These advantages are on top of the benefits to emotional health. For children with learning disabilities, laser dentistry is very often the only way to deliver essential treatments in a comfortable and stress free manner. In most cases, all that patients hear is a slight popping noise and the sound of the water passing though the machine. Whilst the technology cannot always be used without a needle based anesthetic, targeted research is currently attempting to find a way to combine the laser with a temporary numbing effect.

The Disadvantages of Laser Dentistry

The question is, are there any downsides to using laser treatment for fillings? The answer is yes, there are a number of disadvantages and situations in which laser dentistry is not suitable. These incidences are decreasing all the time, but it is still important to be aware of them if you plan to seek a laser procedure. For the moment, laser technology cannot be used to prepare fillings between teeth, fillings too close to existing ones, or cavities large enough to require a crown instead.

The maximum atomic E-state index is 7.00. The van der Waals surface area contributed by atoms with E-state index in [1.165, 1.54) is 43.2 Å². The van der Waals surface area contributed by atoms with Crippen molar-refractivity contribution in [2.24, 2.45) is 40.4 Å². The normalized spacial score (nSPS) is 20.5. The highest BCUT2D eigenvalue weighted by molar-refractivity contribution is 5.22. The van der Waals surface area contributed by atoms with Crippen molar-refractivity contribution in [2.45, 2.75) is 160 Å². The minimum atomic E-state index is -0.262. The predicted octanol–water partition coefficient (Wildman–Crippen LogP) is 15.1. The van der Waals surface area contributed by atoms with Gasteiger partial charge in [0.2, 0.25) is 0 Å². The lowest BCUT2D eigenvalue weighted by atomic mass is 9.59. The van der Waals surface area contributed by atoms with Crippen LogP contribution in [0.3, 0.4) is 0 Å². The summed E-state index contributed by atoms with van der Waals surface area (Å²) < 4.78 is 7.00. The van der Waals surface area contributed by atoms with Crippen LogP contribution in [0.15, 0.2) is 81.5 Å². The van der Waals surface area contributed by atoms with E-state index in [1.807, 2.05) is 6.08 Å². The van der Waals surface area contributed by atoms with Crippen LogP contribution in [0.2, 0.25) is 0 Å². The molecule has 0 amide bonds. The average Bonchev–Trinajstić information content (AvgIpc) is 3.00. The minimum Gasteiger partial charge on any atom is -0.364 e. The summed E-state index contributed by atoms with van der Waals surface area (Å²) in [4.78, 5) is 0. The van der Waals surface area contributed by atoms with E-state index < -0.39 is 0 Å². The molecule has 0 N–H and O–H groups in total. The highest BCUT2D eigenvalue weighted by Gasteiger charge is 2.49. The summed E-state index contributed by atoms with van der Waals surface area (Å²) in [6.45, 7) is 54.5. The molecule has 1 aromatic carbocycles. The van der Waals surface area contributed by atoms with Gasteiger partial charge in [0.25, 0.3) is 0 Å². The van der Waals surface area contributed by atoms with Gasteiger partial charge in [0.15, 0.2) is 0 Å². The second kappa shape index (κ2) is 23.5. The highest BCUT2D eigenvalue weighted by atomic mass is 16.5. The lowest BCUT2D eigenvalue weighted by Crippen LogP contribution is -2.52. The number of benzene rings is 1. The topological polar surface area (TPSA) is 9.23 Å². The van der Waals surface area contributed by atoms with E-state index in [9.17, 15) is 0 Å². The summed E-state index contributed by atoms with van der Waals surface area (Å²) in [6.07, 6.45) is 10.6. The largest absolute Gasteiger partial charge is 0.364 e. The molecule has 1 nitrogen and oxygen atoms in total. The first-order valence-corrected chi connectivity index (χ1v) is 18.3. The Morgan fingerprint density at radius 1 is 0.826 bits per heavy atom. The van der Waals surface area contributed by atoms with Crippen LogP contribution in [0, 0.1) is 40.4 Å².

The laser is also unsuitable for preparing teeth which are being filled for a second time. If a new filling is needed because an old one has disintegrated, drilling will have to be used to remove the remnants of the old repair job. As aforementioned, it does not guarantee that a patient will not need to receive a needle based anesthetic. If you are worried about needles, you must talk to your dentist before you go ahead with a laser procedure.

The biggest disadvantage to using laser dentistry for fillings is the expense. This type of technology is still fairly uncommon in mainstream surgeries, because it costs too much for the businesses to justify. At around $39,000 ($45,000 for the most sophisticated equipment), this method does not come cheap. Whilst it is the determination of the dentist that decides whether or not costs get passed on to the patients, it is actually very difficult for surgeries to operate laser technologies and still keep prices constant and competitive.